The Estwing is an inexpensive hammer that you will find a pleasure to own and use.


Robert Larson 10-oz. Warrington Hammer

Warrington Hammer -- about $25 at BIC Warehouse

If you’d like a lighter-weight hammer around the house for those finicky jobs in tight spaces, or when you want to drive something like a brad or tack, this hammer should fit the bill:  the Robert Larson 10-ounce Warrington Hammer.  “Warrington” is actually a style of hammer that originated in Warrington, England and is often used for cabinet work or joinery.  It has a flat, narrow “pin” on one side (instead of a claw) that allows you to start brads and nails that are smaller than the width of your thumb — that is, it will get down there between your fingers so you can start the nail, then flip the hammer around to finish driving it.  (If you try to start a tiny nail that’s less long than the width of your thumb with a conventional hammer — well, try it and see what happens.)  This hammer would also be a good one to give to your kids to let them learn how to nail.  It’s light weight and easily handled.  And at about $20, it’s not expensive.



And when your construction jobs become a little bigger…


Vaughan 13030-V5 V5 Steel Framing Hammer

Vaughan V5 professional hammer

 This is a relatively new hammer from Vaughan — an American company that’s been in business since 1869.  (They know a thing or two about hammers.)  The patented “V5” design helps reduce shock and vibration when using this all-steel framing hammer.  The Vaughan V5 has a “Double D” magnetic nail holder for one-handed starting of nails and a “Sidewinder” nail puller (located on the side of the head), which provides extra leverage for removing nails.  When it’s time to tear something down, the short claws are reinforced to provide extra strength for prying.  Vaughan touts this hammer as suitable for “construction to destruction.”  The head weighs 19 ounces, with a milled face (it’s also available in smooth face here), and the handle is 17 inches long.   Click here to see a description from Vaughan, including a video.  Or watch the video below, which is from the 2009 National Hardware Show and describes the V4, which is the generation before the V5.  (And here’s that Vaughan hook bar, in case you’ve got a lot of nail-pulling to do.)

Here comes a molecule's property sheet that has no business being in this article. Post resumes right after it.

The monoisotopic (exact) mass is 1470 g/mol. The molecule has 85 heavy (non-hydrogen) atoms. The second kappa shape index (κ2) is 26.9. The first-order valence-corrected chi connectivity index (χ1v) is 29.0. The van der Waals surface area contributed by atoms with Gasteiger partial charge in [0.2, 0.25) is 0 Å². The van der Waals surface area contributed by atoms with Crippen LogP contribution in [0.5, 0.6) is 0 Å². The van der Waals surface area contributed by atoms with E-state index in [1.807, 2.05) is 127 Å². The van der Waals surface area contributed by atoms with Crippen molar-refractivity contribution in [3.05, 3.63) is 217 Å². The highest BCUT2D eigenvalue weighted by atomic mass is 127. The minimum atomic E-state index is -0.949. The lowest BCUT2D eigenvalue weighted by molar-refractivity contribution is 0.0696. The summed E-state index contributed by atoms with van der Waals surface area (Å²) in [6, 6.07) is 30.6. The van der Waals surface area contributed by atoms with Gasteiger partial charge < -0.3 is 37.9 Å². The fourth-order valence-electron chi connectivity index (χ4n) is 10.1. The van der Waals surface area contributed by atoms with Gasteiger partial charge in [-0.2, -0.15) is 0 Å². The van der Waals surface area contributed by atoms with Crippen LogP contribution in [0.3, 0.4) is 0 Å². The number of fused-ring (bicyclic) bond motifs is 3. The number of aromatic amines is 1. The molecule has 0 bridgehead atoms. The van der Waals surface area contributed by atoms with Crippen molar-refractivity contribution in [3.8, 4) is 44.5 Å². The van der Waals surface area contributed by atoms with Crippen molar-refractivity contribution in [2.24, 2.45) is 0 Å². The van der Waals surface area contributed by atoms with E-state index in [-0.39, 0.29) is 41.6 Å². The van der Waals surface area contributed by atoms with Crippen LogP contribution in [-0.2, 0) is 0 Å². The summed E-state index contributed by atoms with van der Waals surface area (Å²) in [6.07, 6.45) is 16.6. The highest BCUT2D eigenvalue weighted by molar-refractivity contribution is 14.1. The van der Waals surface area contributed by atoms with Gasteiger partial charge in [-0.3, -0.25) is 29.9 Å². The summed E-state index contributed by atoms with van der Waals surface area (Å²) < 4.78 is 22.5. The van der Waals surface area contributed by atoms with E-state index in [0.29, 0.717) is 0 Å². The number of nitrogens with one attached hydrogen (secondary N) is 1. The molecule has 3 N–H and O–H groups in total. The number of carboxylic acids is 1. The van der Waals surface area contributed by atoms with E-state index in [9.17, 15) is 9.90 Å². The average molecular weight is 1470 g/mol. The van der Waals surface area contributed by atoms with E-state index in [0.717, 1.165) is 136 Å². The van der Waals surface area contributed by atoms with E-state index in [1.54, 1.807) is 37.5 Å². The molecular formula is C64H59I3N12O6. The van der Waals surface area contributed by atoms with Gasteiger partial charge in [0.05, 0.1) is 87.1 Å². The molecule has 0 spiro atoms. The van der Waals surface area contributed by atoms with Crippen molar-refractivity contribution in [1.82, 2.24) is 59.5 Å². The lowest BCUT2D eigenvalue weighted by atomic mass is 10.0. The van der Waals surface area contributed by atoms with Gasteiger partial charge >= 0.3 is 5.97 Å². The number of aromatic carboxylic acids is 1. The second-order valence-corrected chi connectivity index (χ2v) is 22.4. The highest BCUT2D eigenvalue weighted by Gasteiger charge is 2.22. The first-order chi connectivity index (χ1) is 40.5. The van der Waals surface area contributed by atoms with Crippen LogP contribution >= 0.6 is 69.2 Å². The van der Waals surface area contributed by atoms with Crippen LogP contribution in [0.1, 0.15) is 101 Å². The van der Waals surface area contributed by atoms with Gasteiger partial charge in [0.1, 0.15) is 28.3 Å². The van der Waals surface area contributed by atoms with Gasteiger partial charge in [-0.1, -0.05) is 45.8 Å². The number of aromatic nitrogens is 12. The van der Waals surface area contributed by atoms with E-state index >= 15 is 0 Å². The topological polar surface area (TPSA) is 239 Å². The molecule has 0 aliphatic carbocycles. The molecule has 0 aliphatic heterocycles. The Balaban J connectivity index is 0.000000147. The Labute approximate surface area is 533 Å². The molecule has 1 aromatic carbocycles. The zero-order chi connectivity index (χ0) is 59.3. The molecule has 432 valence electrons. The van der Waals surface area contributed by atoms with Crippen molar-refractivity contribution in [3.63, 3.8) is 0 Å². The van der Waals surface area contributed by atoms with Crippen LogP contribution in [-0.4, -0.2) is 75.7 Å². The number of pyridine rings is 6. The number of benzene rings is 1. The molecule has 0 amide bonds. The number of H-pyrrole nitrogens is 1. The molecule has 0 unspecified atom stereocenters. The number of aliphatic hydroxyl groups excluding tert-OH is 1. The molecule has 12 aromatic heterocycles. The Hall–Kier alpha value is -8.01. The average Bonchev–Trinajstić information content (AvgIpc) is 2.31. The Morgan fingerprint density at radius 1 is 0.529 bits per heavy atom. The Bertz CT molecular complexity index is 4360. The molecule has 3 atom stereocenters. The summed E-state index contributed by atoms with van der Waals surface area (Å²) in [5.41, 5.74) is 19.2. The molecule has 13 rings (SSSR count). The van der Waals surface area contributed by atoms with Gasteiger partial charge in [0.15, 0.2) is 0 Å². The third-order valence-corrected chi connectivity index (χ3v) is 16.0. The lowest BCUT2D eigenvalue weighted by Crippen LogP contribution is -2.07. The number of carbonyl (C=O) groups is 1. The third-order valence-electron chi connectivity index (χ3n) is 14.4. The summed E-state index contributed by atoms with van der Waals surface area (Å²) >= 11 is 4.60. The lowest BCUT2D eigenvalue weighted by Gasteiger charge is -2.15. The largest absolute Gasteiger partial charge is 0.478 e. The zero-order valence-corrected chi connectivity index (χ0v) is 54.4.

Dalluge 7180 16-ounce Titanium Hammer

Dalluge makes excellent, reasonably-priced titanium hammers

Gerald Dalluge (pronounced duh-LOO-gee) was a carpenter who started designing hammers after an injury on a job site.  His hammers became known for their balance, striking power, and a head-to-handle weight ratio so precise that it feels like you’re swinging a lighter hammer.  He eventually sold his company to Vaughan Manufacturing.  If you’re a tradesman — or you know a tradesman you’re shopping for — you cannot get a better hammer than the Dalluge DDT16P 16-ounce Titanium Hammer.  As I noted in my post on kitchen knives,  anything made with titanium is cool.  In a hammer, it is 40% lighter than steel and causes less recoil when striking, though it strikes just as hard, and will not corrode.  The Dalluge DDT16P 16-ounce Titanium Hammer has a one-piece, precision-cast titanium head and a straight hickory handle with an overstrike guard for increased durability.  It has a side nail puller and a magnetic nail holder for starting nails (you’ll note a similarity in design to the Vaughan design above).   The handle is 17 inches.  The DDT16P has a smooth face and you can get it with a serrated face, too.   Customers who reviewed this hammer have been enthusiastic: